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7-Eleven To Include Healthy Snacks

2:25 PM, Sep 13, 2013   |    comments
7-Eleven is making an effort to offer more healthy products at its stores.(Photo: 7-Eleven for USA TODAY)
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Bruce Horovitz, USA TODAY

This certainly sounds like a Whole Foods shopping list: organic trail mix, veggie chips and dry-roasted edamame.

Guess again. It's the new snack section at 7-Eleven.

The nation's convenience chain giant, taking a cue from a generation that demands better-for-you snacks and which snacks more often, is rolling out a revamped snack section at its 8,000 U.S. stores that includes everything from Harvest Snaps Snapea Crisps to Skinny Pop All-Natural Popcorn.

"Better-for-you is one of the fastest-growing segments of the snacking category," says Rebecca Frechette, a vice president of merchandising at 7-Eleven.

While snacking is an $87 billion business in the U.S., estimates the research firm NPD Group, it's the "healthy" snacking category that's on a real tear. Some 38% of consumers say they ate "more healthy" snacks last year vs. the year before, reports the research firm Mintel.

But will Millennials buy into the notion that they should purchase their healthier snacks at the same place they stop to grab a cold beer, a brain-freezing Slurpee or a midnight bag of Doritos?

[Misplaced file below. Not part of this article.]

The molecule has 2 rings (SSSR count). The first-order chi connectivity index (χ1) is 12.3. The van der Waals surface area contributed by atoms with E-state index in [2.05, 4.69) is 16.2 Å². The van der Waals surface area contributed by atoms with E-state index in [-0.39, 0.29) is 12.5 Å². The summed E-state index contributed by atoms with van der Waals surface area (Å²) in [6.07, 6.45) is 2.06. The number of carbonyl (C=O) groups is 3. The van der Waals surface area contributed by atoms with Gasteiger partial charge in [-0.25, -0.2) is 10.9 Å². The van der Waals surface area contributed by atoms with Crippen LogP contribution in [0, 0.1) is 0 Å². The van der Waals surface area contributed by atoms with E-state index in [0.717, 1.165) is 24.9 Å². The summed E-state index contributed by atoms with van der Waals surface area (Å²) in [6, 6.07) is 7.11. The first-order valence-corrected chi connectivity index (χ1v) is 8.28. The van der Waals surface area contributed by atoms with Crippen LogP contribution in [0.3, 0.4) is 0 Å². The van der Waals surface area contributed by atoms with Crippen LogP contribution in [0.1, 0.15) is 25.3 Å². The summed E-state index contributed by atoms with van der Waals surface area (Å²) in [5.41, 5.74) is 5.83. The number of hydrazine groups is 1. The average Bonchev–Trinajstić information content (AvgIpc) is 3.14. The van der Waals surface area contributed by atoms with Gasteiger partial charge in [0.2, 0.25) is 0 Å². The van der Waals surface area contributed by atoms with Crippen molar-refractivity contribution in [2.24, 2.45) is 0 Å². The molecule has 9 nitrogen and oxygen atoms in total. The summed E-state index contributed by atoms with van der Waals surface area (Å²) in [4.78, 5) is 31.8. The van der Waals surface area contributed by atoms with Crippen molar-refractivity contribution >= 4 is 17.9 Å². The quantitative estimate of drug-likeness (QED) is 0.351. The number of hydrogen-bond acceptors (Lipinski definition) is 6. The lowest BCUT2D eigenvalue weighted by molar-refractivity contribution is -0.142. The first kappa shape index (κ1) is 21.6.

One marketing guru has his doubts. "If you're thinking about a better-for you snack, it's not likely that 7-Eleven is at the top of the list," understates Robert Passikoff, founder of Brand Keys, a marketing research firm. "I'd say 7-Eleven's trust in this area is much lower than, say, Whole Foods."

Officials at Whole Foods declined to comment.

But executives at 7-Eleven are so convinced the new snacks will take off that the chain has asked stores nationwide to place them in special displays at the end of the first aisle customers pass when they walk into the store. Price: $1.49 to $4.99.

"I do not recall 7-Eleven ever putting such a focus on snacking," says spokeswoman Margaret Chabris.

After all, one in five customers who walk into a 7-Eleven now walk out with a snack, she says. And snacking continues to lose its negative connotation. Not too many years ago, most consumers associated it with mindless eating. Increasingly, consumers view better-for-you snacking as a healthy way to supplement meals, reports NPD.

Yes, 7-Eleven wants to attract more Millennials and more customers willing to "trade up," says Frechette. Healthier food offerings - including better snacks - are one way to do that, she says.

For 7-Eleven, which has been much more closely associated with coffee and doughnuts than with healthy eating, the recent evolution toward better-for-you and indulgent snacks has been striking. It was less than a handful of years ago that 7-Eleven began an earnest national rollout of fresh fruit and fresh cut fruit.

And now, healthier snacks. But Passikoff, the brand guru, isn't impressed. It's probably just wasted shelf space at 7-Eleven, he says, that could be better used "selling week-old franks."

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